- The child’s ties to the school, home, and the community
If both the partners agree for sole custody, then the court will ask the parent to produce all the documents along with a parenting plan and visitation schedule. If everything is satisfactory, the court will then sign the agreement. If the partners are not able to come to a conclusion on child custody and visitation plans, then the court will appoint a neutral third party to help in mediation.
When one of the parents is abusive or incapable of taking care of the child, but still insists on joint custody, then the other parent can win sole custody through a trial. Then, the other parent needs to convince the court and obtain a court order, to continue fighting for joint custody.
In the case of a trial, the parent looking to win sole custody must prove to the court that it is best for the child to stay with them and that joint custody with the other parent is not. If one of the parents is abusive or unfit, then the other parent needs to produce supporting evidence in the court. If the custody battle does go to court, you should have a competent attorney to argue your case.
If the court finds the evidence satisfactory and believes that sole custody is in the best interest of the child, it passes the order, with or without visitation rights. However, the parent who is denied child custody or visitation can appeal against it.
What Are The Benefits Of Sole Custody?
While it is always best for the children to be nurtured by both parents, under certain circumstances, sole custody has its own benefits.
- It helps protect the child from an abusive or neglecting parent.
- It shields the child from emotional trauma and helps in establishing greater consistency.
- It is easier to take major decisions regarding the child’s future when there is high friction between the parents.
- Sometimes, sole custody allows the children to grow in a caring and nurturing environment, which joint custody may fail to provide.
Things To Consider Before Going For Sole Custody
Sole custody should not be taken up as an opportunity to punish your ex or avoid conflict or future communication. It is a huge responsibility and will have a significant impact on how the children will grow up.
Before you go for sole custody, make sure that you take it up for all the right reasons because the child’s future is totally in your hands. So make sure you are geared up for such a responsibility.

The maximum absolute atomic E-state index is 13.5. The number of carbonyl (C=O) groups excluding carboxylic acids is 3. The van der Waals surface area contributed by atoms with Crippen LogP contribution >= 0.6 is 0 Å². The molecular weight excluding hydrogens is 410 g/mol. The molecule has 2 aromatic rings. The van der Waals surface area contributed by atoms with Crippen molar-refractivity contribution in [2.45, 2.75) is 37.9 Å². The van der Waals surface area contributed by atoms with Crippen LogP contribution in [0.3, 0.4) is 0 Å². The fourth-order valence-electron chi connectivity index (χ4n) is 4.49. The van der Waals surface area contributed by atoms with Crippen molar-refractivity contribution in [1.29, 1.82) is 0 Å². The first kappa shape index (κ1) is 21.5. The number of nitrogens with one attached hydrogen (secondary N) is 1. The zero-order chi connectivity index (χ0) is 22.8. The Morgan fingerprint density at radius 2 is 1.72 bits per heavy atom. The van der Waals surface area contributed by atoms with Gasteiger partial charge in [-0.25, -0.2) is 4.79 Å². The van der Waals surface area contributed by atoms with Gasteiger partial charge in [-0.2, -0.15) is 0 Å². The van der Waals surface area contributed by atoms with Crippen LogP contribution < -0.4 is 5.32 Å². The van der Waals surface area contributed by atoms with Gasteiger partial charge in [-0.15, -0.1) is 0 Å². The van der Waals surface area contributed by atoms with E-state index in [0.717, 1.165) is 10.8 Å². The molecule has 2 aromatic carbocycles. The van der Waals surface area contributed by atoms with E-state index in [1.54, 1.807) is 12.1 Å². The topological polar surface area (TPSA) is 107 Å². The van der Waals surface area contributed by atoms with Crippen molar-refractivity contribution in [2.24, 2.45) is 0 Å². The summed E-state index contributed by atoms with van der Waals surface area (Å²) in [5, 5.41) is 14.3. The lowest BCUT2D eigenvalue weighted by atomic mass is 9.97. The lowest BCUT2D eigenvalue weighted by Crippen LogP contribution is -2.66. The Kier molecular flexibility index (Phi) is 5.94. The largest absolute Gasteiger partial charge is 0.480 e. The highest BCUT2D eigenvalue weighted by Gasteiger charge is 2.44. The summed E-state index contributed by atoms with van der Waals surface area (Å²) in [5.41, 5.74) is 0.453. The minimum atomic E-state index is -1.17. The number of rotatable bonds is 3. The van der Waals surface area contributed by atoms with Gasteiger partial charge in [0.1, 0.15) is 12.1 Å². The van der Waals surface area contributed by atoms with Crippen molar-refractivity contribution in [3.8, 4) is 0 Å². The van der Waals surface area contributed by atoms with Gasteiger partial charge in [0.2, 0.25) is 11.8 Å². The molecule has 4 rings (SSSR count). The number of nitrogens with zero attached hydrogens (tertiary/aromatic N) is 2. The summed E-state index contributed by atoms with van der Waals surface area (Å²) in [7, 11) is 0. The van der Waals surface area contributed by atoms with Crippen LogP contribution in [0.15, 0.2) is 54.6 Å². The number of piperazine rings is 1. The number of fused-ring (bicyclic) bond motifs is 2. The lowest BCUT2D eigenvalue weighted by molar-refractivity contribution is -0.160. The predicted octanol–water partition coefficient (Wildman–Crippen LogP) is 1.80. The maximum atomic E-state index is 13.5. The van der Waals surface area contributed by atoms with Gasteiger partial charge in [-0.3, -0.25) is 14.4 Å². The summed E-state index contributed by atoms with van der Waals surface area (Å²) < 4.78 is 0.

If it is due to genuine factors such as the relocation of one of the partners or abusive or harmful behavior, then apply for sole custody.
Also, if the court sees that both the parents are available and fit to take care of the children, then it would reject sole custody and advice the parents to learn to work as a team for the sake of their children.
Are There Any Alternatives To Sole Custody?
Dependency Court is an alternative to sole custody (4). When a child is subjected to neglect and abuse, then the court removes the child from the family. The child is not handed over to the parents until the court sees them fit enough to take care of the child. This is when the child protection services also come into the picture.
If a child has been put under the care of the Dependency Court, the child’s parents can visit the child under the supervision of a family service counselor. If the parents agree to the court’s orders to participate in the reunification services, then the court could allow them to visit the child unsupervised (5).
Sometimes, the parent who was denied visitations due to abusive or harmful behavior may be granted access to the child if they can demonstrate good conduct or behavior.
Another alternative is both the parents agreeing to a parenting plan (in joint or shared custody) in which one parent has less time with the children than the other (can modify later) (6). The court will allow this.
Divorce itself is hard. But it becomes harder when it involves children, who may not fully comprehend what is happening to their family. Matters of custody have to be handled carefully as their whole future is dependent on it. Sole custody is a boon if one parent is abusive or neglecting the child. However, it must not be misused just to spite the other parent, as children deserve the love of both the parents.
What is your take on sole custody? Let us know in the comments section below.
2. Section 31A; The 191st General Courts Of The Commonwealth Of Massachusetts.
3. Basics of Custody & Visitation Orders; The Judicial Branch Of California.
4. Guide To Dependency Courts- For Parents; The Judicial Branch Of California.
5. A Parent’s guide to Juvenile Dependency Court; Florida Courts
6. Child Custody; An Official Website Of The State Of Georgia.